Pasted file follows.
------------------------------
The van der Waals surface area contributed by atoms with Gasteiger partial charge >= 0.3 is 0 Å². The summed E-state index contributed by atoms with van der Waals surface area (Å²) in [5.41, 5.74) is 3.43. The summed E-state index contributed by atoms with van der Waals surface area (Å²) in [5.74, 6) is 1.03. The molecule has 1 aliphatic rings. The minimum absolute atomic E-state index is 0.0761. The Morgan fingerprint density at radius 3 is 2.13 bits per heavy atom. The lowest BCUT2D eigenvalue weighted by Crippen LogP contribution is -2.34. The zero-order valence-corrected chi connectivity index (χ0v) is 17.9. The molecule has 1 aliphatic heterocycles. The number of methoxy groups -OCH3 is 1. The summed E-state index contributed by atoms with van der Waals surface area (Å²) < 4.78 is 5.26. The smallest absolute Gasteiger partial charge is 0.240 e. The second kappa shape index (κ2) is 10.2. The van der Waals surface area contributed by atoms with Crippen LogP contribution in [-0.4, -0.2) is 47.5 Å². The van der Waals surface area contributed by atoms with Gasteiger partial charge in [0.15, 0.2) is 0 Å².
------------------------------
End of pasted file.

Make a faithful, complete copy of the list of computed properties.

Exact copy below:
The van der Waals surface area contributed by atoms with Gasteiger partial charge >= 0.3 is 0 Å². The summed E-state index contributed by atoms with van der Waals surface area (Å²) in [5.41, 5.74) is 3.43. The summed E-state index contributed by atoms with van der Waals surface area (Å²) in [5.74, 6) is 1.03. The molecule has 1 aliphatic rings. The minimum absolute atomic E-state index is 0.0761. The Morgan fingerprint density at radius 3 is 2.13 bits per heavy atom. The lowest BCUT2D eigenvalue weighted by Crippen LogP contribution is -2.34. The zero-order valence-corrected chi connectivity index (χ0v) is 17.9. The molecule has 1 aliphatic heterocycles. The number of methoxy groups -OCH3 is 1. The summed E-state index contributed by atoms with van der Waals surface area (Å²) < 4.78 is 5.26. The smallest absolute Gasteiger partial charge is 0.240 e. The second kappa shape index (κ2) is 10.2. The van der Waals surface area contributed by atoms with Crippen LogP contribution in [-0.4, -0.2) is 47.5 Å². The van der Waals surface area contributed by atoms with Gasteiger partial charge in [0.15, 0.2) is 0 Å².